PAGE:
On Monday the German Parliament approved the latest round of bailout funds for Greece.
It’s about $170 billion worth of loans to keep Greece from defaulting on its debts. Germany’s expected to come up with most of the cash.
Until now, German politicians have presented a pretty united front when it came to keeping Greece in the eurozone. That’s despite the fact that many Germans are fed up with giving the Greeks any more money.
But on Monday, the German tabloid Bild had this headline message for German politicians: “STOP!”
“Don’t go down this crazy path any longer," the tabloid wrote.
Meanwhile, other German papers recently carried a full page ad taken out by Greek businessmen that said, “Give Greece a Chance.”
Chancellor Angela Merkel expressed her support for the bailout Monday morning ahead of the parliamentary debate on the next tranche of German bailout money.
“I know there are people asking whether Greece was a bottomless pit, a hopeless case, whether it would be better for all if Greece went back to the Drachma, whether — to sum it up — the eurozone wouldn’t be better off without Greece than with Greece,” she said. “These questions are valid. After weighing up all pros and cons I, however, come to the conclusion that the opportunities lying within this new package outweigh its risks.”
For two years now, Merkel and her party faithful have stuck to the idea that the eurozone is better off with Greece in it. But cracks are now showing.
This past weekend, Merkel’s own Interior Minister suggested that Greece’s chances of recovery might be better outside the eurozone.
But Greece’s Culture and Tourism Minister, Pavlos Geroulanos, said on Monday a Greek exit, and bankruptcy, is not the way forward.
“Bankruptcy of Greece right now will cost the Greek people a lot more than the package that’s being put together by the European Union along with Greece,” Geroulanos said. “The cost of that package is nowhere near what the cost of bankruptcy would mean for the Greek people — because bankruptcy would mean a very sudden and radical reduction of the buying power of the Greek people, especially as far as goods are concerned that are coming from abroad. And the Greek economy is just as intertwined with the European economy as the German is.”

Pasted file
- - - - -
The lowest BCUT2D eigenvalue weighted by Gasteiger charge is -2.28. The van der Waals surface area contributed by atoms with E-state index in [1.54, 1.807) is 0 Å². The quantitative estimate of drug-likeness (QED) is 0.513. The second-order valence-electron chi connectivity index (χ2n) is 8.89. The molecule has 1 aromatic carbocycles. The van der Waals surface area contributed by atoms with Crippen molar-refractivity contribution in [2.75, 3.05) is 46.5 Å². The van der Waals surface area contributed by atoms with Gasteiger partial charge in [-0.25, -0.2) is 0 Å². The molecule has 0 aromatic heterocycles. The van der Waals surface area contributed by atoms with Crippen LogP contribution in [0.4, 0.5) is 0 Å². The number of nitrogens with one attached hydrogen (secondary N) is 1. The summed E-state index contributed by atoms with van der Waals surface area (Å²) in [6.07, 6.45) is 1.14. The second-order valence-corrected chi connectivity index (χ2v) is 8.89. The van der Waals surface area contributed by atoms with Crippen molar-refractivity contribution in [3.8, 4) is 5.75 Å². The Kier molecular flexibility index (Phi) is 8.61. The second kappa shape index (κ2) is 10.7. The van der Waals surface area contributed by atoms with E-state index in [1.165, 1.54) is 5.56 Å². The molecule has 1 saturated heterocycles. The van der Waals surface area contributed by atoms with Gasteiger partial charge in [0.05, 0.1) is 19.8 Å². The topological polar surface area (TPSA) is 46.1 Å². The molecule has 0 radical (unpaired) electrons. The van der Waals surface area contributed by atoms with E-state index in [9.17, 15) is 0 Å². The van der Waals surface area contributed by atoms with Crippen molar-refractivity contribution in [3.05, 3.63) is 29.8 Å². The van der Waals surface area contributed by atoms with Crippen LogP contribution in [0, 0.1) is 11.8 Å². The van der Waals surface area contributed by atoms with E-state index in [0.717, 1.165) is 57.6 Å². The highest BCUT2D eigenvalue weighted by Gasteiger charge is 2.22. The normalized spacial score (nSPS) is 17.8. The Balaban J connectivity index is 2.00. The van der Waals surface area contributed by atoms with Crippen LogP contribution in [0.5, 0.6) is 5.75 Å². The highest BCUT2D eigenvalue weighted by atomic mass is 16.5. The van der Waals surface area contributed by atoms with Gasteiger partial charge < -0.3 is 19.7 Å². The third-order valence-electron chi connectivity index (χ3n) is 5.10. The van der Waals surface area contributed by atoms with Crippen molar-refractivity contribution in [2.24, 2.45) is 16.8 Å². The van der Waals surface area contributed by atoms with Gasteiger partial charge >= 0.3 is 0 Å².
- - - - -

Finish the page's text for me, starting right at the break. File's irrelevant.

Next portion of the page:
Germans, however, seem to have had just about enough.
Artur Fischer, chief executive of the Berlin Stock Exchange, said he believes most Germans understand that the kinds of austerity measures facing Greece are dreadful for the Greek people, and they do have a lot of sympathy for the trouble they have to go through.
“On the other hand,” Fischer said, “we read stories in our newspapers that the rich people, the people with money, manage to channel that money outside of Greece, and to protect it from supporting their own country.”
Over the weekend, news broke that more than 100 German tax collectors had volunteered to go to Greece to help with its tax collection problems.
“The level of trust in Greece implementing measures that they have agreed upon is plummeting in the German system,” said Thomas Kleine-Brockhoff.
Kleine-Brockhoff is a senior fellow with the German Marshall fund of the United States.
“We’ve seen over the past couple of weeks, protests in Greece against this type of restricted sovereignty, the ideas for which come out of Berlin. And so the Germans are the bad guys, and German/Greek relations are at a post-war low at this point,” he said.
For her part, Merkel said she’s still committed to keeping Greece in the eurozone.
The German opposition supports even more money for bailout funds. And more money may, in fact, be necessary. Many in Brussels now feel that the agreed upon bailout targets won’t be enough to contain Greece’s economic troubles.
Merkel might have to go back and try to convince voters that Germany should pony up even more cash in the months ahead.
But “more money” for Greece doesn’t seem to be what Germans want.
A new poll suggests that more than 60 percent of the German public is against sending any more bailout money Greece’s way.